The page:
Like many other countries, the importance of strengthening diplomacy through culture is immense for an emerging economy like Bangladesh to secure its foreign policy (FP) goals. In Bangladesh’s FP, the word “cultural diplomacy” is not distinctly dealt with by the Ministry of Foreign Affairs (MoFA), rather it is annexed with the framework of public diplomacy (along with with press and media) whose key role is to directly set up communication with foreign audiences.

Primarily, cultural resources are reflected in Bangladesh’s public diplomacy in two directions: First, it is an important tool to achieve the country’s socio-economic goals and promote national interests; second, it can facilitate a conducive environment appropriate for dialogue or negotiation with other countries. Linking to these, cultural diplomacy through utilizing cultural resources can assist Bangladesh to create trust and a positive image in the world arena.

Due to the proliferation of various challenges and increased levels of engagement, the country wants to establish better rapport with more countries. Bangladesh is indeed endowed with enormous cultural resources, thankfully. Our diverse cultural components like arts, crafts, language, literature, movies, cuisine, etc have been our defining strengths. The intangible cultural heritage has been internationally recognized as cultural resources that give the country a distinct image in the global arena.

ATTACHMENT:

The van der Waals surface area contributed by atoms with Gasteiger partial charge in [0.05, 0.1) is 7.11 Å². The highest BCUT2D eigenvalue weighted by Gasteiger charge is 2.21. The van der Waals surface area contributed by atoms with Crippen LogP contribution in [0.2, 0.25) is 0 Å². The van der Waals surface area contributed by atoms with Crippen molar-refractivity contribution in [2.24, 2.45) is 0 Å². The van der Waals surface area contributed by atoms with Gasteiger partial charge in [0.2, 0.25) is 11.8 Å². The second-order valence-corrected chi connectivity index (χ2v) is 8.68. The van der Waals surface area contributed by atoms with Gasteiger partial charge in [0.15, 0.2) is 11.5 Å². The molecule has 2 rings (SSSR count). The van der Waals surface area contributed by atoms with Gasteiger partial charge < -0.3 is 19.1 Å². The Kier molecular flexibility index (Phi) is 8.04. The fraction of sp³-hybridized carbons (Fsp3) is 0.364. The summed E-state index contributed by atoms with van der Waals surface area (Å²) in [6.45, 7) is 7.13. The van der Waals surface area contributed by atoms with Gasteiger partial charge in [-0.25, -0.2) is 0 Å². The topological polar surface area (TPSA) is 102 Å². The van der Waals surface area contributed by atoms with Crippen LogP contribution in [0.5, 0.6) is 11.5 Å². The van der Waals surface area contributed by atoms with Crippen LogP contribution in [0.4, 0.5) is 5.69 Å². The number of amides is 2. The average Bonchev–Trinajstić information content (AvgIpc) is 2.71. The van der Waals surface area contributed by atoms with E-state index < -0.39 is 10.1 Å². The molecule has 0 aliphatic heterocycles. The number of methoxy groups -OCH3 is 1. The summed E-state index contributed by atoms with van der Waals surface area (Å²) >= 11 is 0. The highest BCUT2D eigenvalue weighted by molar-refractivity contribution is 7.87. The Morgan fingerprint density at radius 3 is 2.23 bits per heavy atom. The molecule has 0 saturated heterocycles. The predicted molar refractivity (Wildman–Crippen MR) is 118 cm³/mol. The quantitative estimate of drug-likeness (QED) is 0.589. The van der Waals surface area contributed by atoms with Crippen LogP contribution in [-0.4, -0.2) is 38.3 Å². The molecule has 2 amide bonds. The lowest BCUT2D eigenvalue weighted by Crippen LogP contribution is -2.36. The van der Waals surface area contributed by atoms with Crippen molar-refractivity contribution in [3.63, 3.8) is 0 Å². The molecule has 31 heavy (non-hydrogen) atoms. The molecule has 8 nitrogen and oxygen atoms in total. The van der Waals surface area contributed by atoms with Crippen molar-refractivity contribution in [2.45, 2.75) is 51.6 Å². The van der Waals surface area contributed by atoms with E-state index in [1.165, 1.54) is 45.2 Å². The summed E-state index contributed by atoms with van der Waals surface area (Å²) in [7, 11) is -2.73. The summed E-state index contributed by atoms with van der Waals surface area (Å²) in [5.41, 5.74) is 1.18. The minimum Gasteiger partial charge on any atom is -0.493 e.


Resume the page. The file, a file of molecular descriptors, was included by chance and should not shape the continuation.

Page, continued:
Notwithstanding the various resources of culture and the realization of its importance in terms of FP, the country lags in this sector due to a wide range of bottlenecks in policies, the economy, and other factors. For example, limited coordination between the government and non-government bodies, a deficit of coherent strategies, fund constraints, cultural aggression, and so on often create barriers to promoting Bangladesh’s culture abroad. 

No relationship lasts long if there is no binding for maximizing economic interests. This has also been observed between Bangladesh and France through the signing and commitment to buy 10 Airbus aircrafts and a satellite by the former. On the contrary, France is an important export destination for Bangladesh and the latter wants to ensure GSP facilities after graduating from LDC status in 2026. But surpassing all these, the promotion of culture was seen as an important means for mutual understanding, strengthening diplomatic ties, and supporting each other economically.

Realizing this fact, it can be suggested that it is high time for Bangladesh to take innovative initiatives in this area to create a distinct appeal to the global public. The country can focus on certain ventures in the cultural arena (eg, establishing cultural institutes, strengthening social media presence, working on nation branding, utilizing the talents of the diaspora, and promoting cultural tourism) to disseminate its traditional cultural values, increase global outreach, and help the country to take a new height in this interconnected world.

Razia Sultana, PhD, is a Senior Research Fellow at Bangladesh Institute of International and Strategic Studies (BIISS), under MoFA